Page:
People using the road make mistakes (like running stop signs and red lights), always have and always will. Crashes will always be with us, but they need not result in fatalities or serious injury.

Modern roundabouts are the safest form of intersection in the world - the intersection type with the lowest risk of fatal or serious injury crashes - (much more so than comparable signals). Modern roundabouts require a change in speed and alter the geometry of one of the most dangerous parts of the system - intersections. The reduction in speed and sideswipe geometry mean that, when a crash does happen at a modern roundabout, you usually need a tow truck, not an ambulance. Visit the Insurance Institute for Highway Safety for modern roundabout FAQs and safety facts. Roundabouts are one of several proven road safety features (FHWA).

Modern, slow and go, roundabout intersections have less daily delay than a stop light or stop sign, especially the other 20 hours a day people aren’t driving to or from work (it’s the #2 reason they’re built). Average daily delay at a signal is around 12 seconds per car. At a modern roundabout average daily delay is less than five seconds. Signals take an hour of demand and restrict it to a half hour, at best only half the traffic gets to go at any one time. 'At best' because traffic signals must have the yellow and all red portion (6+ seconds per cycle) for safety, and modern roundabouts do not. At a modern roundabout, drivers entering from different directions can all enter at the same time. Don’t try that with a signalized intersection.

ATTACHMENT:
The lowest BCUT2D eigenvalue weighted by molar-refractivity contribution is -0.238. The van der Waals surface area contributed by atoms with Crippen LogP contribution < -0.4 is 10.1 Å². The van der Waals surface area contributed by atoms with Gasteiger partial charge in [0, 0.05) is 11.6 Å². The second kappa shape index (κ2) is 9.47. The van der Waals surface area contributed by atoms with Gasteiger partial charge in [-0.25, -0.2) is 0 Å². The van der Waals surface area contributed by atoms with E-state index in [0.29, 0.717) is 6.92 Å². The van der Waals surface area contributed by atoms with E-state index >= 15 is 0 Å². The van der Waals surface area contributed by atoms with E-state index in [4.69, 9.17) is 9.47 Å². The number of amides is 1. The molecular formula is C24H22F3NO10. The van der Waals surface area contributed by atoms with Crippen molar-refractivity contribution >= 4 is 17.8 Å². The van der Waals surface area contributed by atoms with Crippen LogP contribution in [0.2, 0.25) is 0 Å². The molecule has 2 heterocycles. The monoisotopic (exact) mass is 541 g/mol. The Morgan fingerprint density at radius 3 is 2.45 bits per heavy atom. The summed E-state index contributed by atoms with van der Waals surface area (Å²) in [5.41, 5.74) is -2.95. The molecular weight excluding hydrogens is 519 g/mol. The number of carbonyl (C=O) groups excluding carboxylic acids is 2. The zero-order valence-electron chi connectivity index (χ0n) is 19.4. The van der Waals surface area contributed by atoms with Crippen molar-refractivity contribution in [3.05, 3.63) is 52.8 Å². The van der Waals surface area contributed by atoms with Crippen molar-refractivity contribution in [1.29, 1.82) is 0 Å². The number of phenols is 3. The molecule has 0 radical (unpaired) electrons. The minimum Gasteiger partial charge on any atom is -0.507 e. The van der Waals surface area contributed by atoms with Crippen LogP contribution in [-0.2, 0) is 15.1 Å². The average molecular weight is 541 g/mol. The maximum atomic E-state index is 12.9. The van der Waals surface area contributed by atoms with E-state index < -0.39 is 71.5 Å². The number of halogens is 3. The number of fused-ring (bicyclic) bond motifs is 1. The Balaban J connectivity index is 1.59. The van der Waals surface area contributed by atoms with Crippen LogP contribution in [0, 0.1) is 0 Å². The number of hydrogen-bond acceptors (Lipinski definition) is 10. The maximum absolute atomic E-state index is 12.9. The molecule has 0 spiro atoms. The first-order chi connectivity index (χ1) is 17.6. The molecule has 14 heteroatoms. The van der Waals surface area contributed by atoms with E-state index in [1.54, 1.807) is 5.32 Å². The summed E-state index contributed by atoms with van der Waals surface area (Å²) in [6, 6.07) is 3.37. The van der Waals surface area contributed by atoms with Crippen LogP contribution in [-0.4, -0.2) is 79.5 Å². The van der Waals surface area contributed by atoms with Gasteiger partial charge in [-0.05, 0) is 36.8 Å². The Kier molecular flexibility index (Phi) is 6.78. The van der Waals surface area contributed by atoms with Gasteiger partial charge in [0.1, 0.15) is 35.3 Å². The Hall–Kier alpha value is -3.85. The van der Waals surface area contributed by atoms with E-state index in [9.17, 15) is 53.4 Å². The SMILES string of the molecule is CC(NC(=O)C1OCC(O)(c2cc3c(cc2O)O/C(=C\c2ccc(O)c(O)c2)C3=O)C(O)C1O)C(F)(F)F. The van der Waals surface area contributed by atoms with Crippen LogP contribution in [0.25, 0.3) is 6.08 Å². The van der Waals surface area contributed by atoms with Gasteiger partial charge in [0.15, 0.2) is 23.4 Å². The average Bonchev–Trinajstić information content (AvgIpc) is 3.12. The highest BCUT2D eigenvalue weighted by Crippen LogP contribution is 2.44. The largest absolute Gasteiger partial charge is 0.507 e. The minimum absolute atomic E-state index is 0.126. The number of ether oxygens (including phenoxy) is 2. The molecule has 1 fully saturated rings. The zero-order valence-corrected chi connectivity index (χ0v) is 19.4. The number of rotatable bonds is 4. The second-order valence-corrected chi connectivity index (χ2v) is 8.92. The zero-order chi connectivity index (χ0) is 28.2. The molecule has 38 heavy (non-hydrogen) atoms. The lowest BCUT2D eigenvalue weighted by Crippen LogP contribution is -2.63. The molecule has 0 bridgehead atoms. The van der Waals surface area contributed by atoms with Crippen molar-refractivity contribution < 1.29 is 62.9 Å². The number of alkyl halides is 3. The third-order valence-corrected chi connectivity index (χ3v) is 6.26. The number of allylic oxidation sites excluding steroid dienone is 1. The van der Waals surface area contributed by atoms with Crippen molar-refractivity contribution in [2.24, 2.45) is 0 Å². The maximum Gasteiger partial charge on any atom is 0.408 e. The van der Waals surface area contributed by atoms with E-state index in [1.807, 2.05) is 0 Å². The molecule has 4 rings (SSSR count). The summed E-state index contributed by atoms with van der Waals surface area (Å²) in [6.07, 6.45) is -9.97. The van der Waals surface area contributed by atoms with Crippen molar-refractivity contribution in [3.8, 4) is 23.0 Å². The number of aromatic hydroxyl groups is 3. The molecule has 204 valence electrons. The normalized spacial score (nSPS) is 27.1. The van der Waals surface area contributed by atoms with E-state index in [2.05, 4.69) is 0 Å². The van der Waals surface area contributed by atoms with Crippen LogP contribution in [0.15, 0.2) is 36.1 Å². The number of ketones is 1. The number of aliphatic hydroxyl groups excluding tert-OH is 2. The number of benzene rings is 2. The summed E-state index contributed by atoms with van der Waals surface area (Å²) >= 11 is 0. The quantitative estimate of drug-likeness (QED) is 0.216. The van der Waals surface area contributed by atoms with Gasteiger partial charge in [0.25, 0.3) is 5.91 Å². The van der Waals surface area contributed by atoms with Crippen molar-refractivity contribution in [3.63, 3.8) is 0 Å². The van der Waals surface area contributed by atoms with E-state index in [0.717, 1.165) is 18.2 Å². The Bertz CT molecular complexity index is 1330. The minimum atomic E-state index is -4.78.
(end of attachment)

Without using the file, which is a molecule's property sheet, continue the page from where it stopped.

First cost is the wrong way to compare projects. It would be like buying a car without knowing the fuel economy or safety of the thing, just its price to buy.

 Present Value Life Cycle Cost Analysis (LCCA) is the best way to compare two or more choices.  When comparing modern roundabouts to signals for a 20-year life cycle (the standard period), modern roundabouts usually cost less.  Costs to compare include: first cost (design/land/construction), operation and maintenance (electricity, re-striping, upgrades, etc.), crash reduction (what’s your/your family’s safety worth?), daily delay (what’s your time worth?), daily fuel consumption (spend much on gas?), point source pollution (generated by stopped vehicles = health cost), area insurance rates (this costs more where it is less safe to drive).  Each of these things, and others, can be estimated for any two choices and everyone near or using the project area will pay some portion of all these costs (and gain the benefits).